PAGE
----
In a move that came as a surprise around the NBA, general manager Rich Cho was released after one season, the team announced Monday.
College scouting director Chad Buchanan will take over as the interim GM.
“The fit between Rich and our team simply wasn’t right,” said Trail Blazers President Larry Miller said in a released statement. “This was a tough move because I respect Rich and he’s a good person with many strong skills. But it simply wasn’t a good match.”
Um, who can get along with ownership there? Not anyone who takes a strong stand. There has been a lot of turnover of respected people in the Blazers front office the past couple of years. Kevin Pritchard helped build this Blazers roster — one that was very good but done in by knee injuries to Brandon Roy and Greg Oden — but he was let go last summer along with right hand man Tom Penn.
The very respected Rich Cho was brought in from Oklahoma City to run the show. It’s hard to say that he did a good or bad job because the issues around Brandon Roy’s knees changed the tone of the Blazers season, but he didn’t make any transactions that were terrible. Cho made a great move to bring in Gerald Wallace at the deadline and this is a good roster, one that can be reworked to compete in the West. There are good pieces.
But Cho also was asserting himself in the organization. After Brandon Roy pleaded for more minutes through the media after Game 2 of the Blazers playoff series against Dallas, Cho reportedly asked for a suspension of Roy. It was Miller and owner Paul Allen who talked Cho out of it, but apparently that left a bad taste in their mouth. The Portland ownership does not like strong-willed general managers, and the players and coach seem to have a more stable position.
Which is bad for an organization long-term. The meek may inherit the earth but they do not become good NBA GMs.
“This decision, as difficult as it was to make, reflects our willingness to admit and recognize that things haven’t worked out,” Blazers owner Paul Allen said in a statement. “We’re going to be tough on ourselves in assessing what we could have done better, and then go out and find the executive who is the best fit with the needs of our franchise. That chemistry and connection is critically important.”
League executives, players wince watching this Kobe Bryant
Over the last few days, we’ve written in more detail about Kobe Bryant‘s shooting troubles. He’s jacking up threes his fastest pace ever, he can’t create space to get off clean shots, he’s hitting 31.1 percent overall and 19.5 percent from three. There are flashes of vintage Kobe, but they are fleeting (and mostly because poor shot choices are falling). Byron Scott is still in Kobe’s corner, saying they just need to get the veteran better looks.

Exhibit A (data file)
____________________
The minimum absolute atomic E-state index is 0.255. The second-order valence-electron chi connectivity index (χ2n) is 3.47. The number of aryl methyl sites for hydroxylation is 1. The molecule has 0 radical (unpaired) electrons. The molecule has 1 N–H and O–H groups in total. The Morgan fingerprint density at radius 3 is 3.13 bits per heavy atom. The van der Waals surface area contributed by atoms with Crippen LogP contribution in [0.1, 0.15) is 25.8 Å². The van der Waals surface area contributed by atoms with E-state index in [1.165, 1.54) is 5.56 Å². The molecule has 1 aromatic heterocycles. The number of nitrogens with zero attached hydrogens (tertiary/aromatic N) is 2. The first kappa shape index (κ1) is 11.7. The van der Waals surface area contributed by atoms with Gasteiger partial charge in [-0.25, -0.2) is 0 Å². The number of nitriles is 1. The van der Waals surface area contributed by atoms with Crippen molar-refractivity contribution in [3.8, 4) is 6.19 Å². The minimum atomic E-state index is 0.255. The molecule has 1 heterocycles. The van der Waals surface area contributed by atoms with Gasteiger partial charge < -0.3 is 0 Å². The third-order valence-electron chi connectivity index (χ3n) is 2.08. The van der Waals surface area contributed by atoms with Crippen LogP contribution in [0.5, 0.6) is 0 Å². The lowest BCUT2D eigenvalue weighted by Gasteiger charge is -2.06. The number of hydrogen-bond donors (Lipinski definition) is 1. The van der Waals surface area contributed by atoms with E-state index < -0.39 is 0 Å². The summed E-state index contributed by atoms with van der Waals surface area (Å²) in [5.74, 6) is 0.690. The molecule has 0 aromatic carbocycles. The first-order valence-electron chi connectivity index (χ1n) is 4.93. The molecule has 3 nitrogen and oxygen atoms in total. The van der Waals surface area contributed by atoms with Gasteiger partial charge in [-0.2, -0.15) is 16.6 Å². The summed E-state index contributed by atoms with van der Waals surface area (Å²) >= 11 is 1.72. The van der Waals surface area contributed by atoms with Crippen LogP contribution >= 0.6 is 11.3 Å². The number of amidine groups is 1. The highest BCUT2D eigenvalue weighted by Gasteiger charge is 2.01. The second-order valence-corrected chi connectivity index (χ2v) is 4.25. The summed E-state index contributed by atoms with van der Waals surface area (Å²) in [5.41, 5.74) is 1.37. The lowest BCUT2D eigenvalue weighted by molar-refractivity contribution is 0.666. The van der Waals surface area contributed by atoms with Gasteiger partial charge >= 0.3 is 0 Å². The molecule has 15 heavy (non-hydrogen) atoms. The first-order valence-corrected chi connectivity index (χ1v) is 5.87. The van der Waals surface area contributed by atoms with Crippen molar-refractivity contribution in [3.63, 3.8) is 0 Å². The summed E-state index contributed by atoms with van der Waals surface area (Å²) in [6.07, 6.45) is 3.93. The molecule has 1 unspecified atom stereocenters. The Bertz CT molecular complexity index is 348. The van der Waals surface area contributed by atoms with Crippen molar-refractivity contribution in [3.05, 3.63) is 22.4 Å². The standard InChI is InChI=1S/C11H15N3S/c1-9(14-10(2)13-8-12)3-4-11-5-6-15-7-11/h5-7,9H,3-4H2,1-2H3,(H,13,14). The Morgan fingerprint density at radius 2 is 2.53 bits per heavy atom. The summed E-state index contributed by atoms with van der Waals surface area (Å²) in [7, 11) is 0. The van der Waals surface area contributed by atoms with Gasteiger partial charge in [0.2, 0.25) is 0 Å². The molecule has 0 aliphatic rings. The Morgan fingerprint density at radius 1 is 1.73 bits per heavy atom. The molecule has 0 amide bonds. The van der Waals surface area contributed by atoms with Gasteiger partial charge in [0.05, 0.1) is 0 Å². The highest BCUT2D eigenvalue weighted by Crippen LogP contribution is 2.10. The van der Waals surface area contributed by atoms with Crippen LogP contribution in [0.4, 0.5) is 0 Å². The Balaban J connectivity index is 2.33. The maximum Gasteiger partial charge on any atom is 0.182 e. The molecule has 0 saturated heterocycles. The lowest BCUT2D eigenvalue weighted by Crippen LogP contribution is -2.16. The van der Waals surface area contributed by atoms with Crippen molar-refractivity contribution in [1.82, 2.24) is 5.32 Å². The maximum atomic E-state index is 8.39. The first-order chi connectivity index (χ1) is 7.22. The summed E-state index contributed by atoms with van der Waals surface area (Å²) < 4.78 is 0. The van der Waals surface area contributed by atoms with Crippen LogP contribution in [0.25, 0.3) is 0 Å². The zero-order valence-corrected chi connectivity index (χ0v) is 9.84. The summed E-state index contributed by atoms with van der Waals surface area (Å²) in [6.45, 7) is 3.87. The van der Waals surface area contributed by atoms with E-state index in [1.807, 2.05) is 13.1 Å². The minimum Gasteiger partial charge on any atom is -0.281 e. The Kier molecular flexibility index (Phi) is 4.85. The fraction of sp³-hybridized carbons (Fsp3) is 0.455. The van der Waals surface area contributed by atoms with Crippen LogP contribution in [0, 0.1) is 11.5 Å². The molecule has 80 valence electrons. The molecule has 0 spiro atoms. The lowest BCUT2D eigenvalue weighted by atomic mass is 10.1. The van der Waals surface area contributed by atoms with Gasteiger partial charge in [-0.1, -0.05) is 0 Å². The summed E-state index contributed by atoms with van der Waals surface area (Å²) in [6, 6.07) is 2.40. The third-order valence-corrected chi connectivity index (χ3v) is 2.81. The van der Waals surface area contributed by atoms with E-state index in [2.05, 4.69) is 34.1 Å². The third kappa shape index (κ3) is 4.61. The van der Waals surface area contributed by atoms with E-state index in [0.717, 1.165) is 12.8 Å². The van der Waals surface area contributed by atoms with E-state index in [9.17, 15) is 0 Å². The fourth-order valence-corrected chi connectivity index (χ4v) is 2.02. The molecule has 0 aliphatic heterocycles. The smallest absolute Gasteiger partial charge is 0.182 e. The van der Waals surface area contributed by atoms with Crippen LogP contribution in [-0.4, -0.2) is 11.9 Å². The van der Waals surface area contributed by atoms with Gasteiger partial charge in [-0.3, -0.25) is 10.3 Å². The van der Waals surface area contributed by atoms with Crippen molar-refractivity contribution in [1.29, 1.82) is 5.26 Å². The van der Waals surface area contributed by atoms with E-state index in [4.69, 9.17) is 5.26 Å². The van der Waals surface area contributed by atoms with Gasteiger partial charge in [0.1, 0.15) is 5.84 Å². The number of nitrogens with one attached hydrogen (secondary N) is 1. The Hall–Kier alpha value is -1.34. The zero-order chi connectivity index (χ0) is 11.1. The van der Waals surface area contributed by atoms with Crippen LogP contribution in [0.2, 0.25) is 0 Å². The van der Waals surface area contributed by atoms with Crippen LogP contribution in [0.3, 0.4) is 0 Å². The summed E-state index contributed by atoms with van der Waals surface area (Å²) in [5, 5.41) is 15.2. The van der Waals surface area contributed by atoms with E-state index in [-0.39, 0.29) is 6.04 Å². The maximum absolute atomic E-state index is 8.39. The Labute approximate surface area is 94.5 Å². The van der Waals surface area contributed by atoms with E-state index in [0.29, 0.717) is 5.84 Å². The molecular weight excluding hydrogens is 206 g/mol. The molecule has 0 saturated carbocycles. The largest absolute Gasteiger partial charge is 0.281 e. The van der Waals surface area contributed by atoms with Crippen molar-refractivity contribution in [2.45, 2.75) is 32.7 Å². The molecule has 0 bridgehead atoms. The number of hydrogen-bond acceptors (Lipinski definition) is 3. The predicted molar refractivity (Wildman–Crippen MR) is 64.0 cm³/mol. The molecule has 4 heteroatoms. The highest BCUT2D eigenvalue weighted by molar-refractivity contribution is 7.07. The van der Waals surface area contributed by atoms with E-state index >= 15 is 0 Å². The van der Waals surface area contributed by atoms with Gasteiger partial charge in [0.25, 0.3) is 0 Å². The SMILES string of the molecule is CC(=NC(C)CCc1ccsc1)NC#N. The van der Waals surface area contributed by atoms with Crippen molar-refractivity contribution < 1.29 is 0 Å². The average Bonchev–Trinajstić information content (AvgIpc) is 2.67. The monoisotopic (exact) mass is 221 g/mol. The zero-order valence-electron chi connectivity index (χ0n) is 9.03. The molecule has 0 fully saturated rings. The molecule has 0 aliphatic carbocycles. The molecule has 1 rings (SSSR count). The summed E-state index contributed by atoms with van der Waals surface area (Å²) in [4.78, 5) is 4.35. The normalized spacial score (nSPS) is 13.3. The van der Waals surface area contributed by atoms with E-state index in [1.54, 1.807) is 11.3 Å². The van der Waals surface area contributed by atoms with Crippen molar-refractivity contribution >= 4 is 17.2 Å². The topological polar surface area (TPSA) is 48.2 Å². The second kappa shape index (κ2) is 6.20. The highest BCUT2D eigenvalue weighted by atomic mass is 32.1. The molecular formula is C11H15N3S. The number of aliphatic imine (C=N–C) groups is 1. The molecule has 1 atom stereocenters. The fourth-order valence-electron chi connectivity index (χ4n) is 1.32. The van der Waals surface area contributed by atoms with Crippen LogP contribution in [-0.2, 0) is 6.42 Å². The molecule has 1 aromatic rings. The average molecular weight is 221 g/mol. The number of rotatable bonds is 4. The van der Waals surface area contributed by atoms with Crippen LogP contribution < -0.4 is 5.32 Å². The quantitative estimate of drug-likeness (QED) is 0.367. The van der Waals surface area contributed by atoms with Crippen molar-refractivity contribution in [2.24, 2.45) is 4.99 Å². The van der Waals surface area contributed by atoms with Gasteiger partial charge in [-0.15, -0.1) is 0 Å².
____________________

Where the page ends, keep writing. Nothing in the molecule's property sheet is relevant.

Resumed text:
However, talk to people around the league about Kobe and you hear some variation of the phrase “hard to watch.” After 20 seasons, more than 55,000 minutes on the court, and coming off two major injuries, Kobe clearly is not the same player everyone admired for so long.
“Man, I don’t want to see Kobe go out like this, looking this bad and not able to do what he once could do,” said a retired guard who faced Bryant. “He doesn’t have anything else to prove to anybody. He was one of the greatest. I know he’s owed that $25 million, but he should just walk away now. He ain’t got it anymore.”
“He’s one of the few players in NBA history to have gotten everything possible out of his body. Now his body has nothing left to give,” (an Eastern Conference executive) said. “But that’s life in the NBA, in professional sports. At some point, the body just can’t do it anymore and Kobe’s body can’t do it anymore.”
One West scout said Bryant looked “disinterested” at times. A current player in the West went a step further.
“Yeah, I’ve seen him play and it’s disgusting,” he said. “He’s one of the best of all time. But he really hasn’t played that much in the last two or three years. He’s got nothing left. It’s sad to watch because he used to be so great, and I mean great.”
Kobe is not going to walk away mid-season, and nobody wants an injury to force him out of the game.
But it’s hard to see how anything is going to dramatically change. Kobe may shoot a little better than his current but it’s not likely going to change in a meaningful way. Which will just make things hard to watch for a full season.
Spurs to give Tim Duncan, Manu Ginobili Friday night off in Denver
That is the first night of a back-to-back, with former Spurs’ assistant coach Mike Budenholzer and his Atlanta Hawks coming to San Antonio on Saturday. Popovich is saving his two veterans for that game.
Duncan and Ginobili have looked like they found the fountain of youth this season. Duncan is taking on less of the offense but has been very efficient in those moments. Ginobili has the impact he did a few years back in his bench role.
What Gregg Popovich cares about is them playing like that come the postseason. So they will rest on Friday.
Rejecting the tender is a favor to the drafting team, which gets to keep the player’s exclusive rights for a year. If Thornton tries to join the NBA now, he’s stuck negotiating with only the Celtics.
By accepting the tender, the player typically gets one of two outcomes. He either plays on that contract and draws an NBA salary or he gets waived. But even getting waived is better than rejecting the tender, because at least the player becomes a free agent and can negotiate with any team.
Players who reject the tender go to another league and play for less money. In Thornton’s case, that mean Australia.
How’s that going?
(Almost) never reject the required tender as a second-round pick.